- Mark 9:43: “It is better for you to enter life crippled, than having your two hands, to go into Gehenna into the unquenchable fire.”
- Mark 9:45: “It is better for you to enter life lame, than having your two feet, to be cast into Gehenna.”
- Mark 9:47: “It is better for you to enter the Kingdom of God with one eye, than having two eyes, to be cast into Gehenna.”
- Luke 12:5: “….fear the One who, after He has killed has authority to cast into Gehenna; yes, I tell you, fear Him.”
Another book to use the word Gehenna in the New Testament is James:
- James 3:6: “And the tongue is a fire,…and sets on fire the course of our life, and is set on fire by Gehenna.”
Translations in Christian Bibles
The New Testament also refers to Hades as a place distinct from Gehenna. Unlike Gehenna, Hades typically conveys neither fire nor punishment but forgetfulness. The Book of Revelation describes Hades being cast into the lake of fire (Revelation 20:14). The King James Version is the only English translation in modern use to translate Sheol, Hades, Tartarus (Greek ταρταρώσας; lemma: ταρταρόω tartaroō), and Gehenna as Hell. In the New Testament, the New International Version, New Living Translation, New American Standard Bible (among others) all reserve the term “hell” for the translation of Gehenna or Tartarus (see above), transliterating Hades as a term directly from the equivalent Greek term.
Treatment of Gehenna in Christianity is significantly affected by whether the distinction in Hebrew and Greek between Gehenna and Hades was maintained:
Translations with a distinction:
- The 4th century Ulfilas (Wulfila) or Gothic Bible is the first Bible to use Hell’s Proto-Germanic form Halja, and maintains a distinction between Hades and Gehenna. However, unlike later translations, Halja (Matt 11:23) is reserved for Hades, and Gehenna is transliterated to Gaiainnan (Matt 5:30), which surprisingly is the opposite to modern translations that translate Gehenna into Hell and leave Hades untranslated (see below).
- The late 4th-century Latin Vulgate transliterates the Greek Γέεννα “gehenna” with “gehennæ” (e.g. Matt 5:22) while using “infernus” (“coming from below, of the underworld”) to translate ᾅδης (Hades]).
- The 19th century Young’s Literal Translation tries to be as literal a translation as possible and does not use the word Hell at all, keeping the words Hades and Gehenna untranslated.
- The 19th-century Arabic Van Dyck distinguishes Gehenna from Sheol.
- The 20th century New International Version, New Living Translation and New American Standard Bible reserve the term “Hell” only for when Gehenna or Tartarus is used, despite the Christian Hell having several key differences from the original concept of Gehenna found in Jewish sources. All translate Sheol and Hades in a different fashion. For a time the exception to this was the 1984 edition of the New International Version’s translation in Luke 16:23, which was its singular rendering of Hades as Hell. The 2011 edition renders it as Hades.
- In texts in Greek, and consistently in the Eastern Orthodox Church, the distinctions present in the originals were often maintained. The Russian Synodal Bible (and one translation by the Old Church Slavonic) also maintain the distinction. In modern Russian, the concept of Hell (Ад) is directly derived from Hades (Аид), separate and independent of Gehenna. Fire imagery is attributed primarily to Gehenna, which is most commonly mentioned as Gehenna the Fiery (Геенна огненная), and appears to be synonymous to the Lake of Fire.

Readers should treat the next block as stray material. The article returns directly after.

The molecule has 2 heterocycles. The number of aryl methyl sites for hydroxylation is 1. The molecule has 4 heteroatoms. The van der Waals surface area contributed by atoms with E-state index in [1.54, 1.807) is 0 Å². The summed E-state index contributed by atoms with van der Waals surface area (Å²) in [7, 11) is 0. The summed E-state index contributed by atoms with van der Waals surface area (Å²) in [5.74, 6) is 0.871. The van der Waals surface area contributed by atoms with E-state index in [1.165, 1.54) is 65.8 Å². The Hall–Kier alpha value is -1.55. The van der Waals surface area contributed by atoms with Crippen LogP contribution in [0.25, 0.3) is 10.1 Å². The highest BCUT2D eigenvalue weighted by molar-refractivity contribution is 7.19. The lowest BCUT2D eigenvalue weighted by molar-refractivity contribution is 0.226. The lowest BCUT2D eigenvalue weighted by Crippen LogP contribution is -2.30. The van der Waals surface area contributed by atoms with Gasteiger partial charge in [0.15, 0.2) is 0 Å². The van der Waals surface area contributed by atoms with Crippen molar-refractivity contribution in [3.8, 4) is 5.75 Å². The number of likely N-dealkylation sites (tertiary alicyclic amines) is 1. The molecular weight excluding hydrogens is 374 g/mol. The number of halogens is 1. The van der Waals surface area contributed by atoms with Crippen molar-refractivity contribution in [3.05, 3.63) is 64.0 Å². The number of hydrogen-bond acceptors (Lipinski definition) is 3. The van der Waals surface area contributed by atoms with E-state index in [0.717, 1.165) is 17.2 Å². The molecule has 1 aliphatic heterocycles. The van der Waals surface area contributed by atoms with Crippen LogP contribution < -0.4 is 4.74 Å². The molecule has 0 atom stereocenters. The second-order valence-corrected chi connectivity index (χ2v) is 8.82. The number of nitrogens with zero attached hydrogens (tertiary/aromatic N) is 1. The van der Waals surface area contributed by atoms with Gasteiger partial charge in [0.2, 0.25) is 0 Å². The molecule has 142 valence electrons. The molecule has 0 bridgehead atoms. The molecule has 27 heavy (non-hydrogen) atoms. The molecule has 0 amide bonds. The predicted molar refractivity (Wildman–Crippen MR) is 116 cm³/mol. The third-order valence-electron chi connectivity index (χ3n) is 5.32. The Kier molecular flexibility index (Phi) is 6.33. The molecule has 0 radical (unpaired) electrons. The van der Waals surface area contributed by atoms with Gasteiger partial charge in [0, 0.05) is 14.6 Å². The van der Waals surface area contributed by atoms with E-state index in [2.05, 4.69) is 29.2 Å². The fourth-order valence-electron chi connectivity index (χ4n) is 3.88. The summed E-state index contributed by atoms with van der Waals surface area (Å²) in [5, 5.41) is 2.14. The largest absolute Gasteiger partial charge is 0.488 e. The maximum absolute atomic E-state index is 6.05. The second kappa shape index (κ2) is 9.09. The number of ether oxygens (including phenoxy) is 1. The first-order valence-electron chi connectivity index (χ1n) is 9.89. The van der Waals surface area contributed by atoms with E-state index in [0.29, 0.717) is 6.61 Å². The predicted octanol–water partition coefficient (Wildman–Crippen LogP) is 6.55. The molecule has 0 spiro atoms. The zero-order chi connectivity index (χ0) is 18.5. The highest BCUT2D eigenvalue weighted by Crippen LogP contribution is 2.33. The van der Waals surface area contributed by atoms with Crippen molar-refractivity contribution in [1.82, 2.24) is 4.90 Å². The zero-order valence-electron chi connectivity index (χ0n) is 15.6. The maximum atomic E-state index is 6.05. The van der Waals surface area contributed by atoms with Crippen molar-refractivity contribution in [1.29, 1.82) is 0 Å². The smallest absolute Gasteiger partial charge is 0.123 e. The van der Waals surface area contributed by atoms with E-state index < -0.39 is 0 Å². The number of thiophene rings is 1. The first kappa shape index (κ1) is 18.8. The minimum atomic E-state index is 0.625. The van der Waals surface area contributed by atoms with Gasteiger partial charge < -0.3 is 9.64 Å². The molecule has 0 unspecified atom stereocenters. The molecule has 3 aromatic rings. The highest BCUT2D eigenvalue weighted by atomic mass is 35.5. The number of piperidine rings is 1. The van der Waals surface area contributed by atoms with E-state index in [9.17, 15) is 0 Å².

- The New World Translation, used by Jehovah’s Witnesses, maintains a distinction between Gehenna and Hades by transliterating Gehenna, and by rendering “Hades” (or “Sheol”) as “the Grave”. Earlier editions left all three names untranslated.
- The word “hell” is not used in the New American Bible, except in a footnote in the book of Job translating an alternative passage from the Vulgate, in which the word corresponds to Jerome’s “inferos,” itself a translation of “sheol.” “Gehenna” is untranslated, “Hades” either untranslated or rendered “netherworld,” and “sheol” rendered “nether world.”
Translations without a distinction:
- The late 10th century Wessex Gospels and the 14th century Wycliffe Bible render both the Latin inferno and gehenna as Hell].
- The 16th century Tyndale and later translators had access to the Greek, but Tyndale translated both Gehenna and Hades as same English word, Hell.
- The 17th century King James Version of the Bible is the only English translation in modern use to translate Sheol, Hades, and Gehenna as though they were synonyms, calling them all “Hell.”
Many modern Christians consider Gehenna to be a place of eternal punishment. Annihilationist Christians, however, imagine Gehenna to be a place where “sinners” are tormented until they are eventually destroyed, soul and all. Some Christian scholars, however, have suggested that Gehenna may not be synonymous with the Lake of Fire, but a metaphor for the horrible fate that awaited the approximately one million innocent Jewish civilians killed in the destruction of Jerusalem in 70 A.D.
The name given to Hell in Islam, Jahannam, directly derives from Gehenna. The Quran contains 77 references to the Islamic interpretation of Gehenna (جهنم) but does not mention Sheol/Hades (abode of the dead), and instead uses the word ‘Qabr’.
Adapted from Wikipedia, the free encyclopedia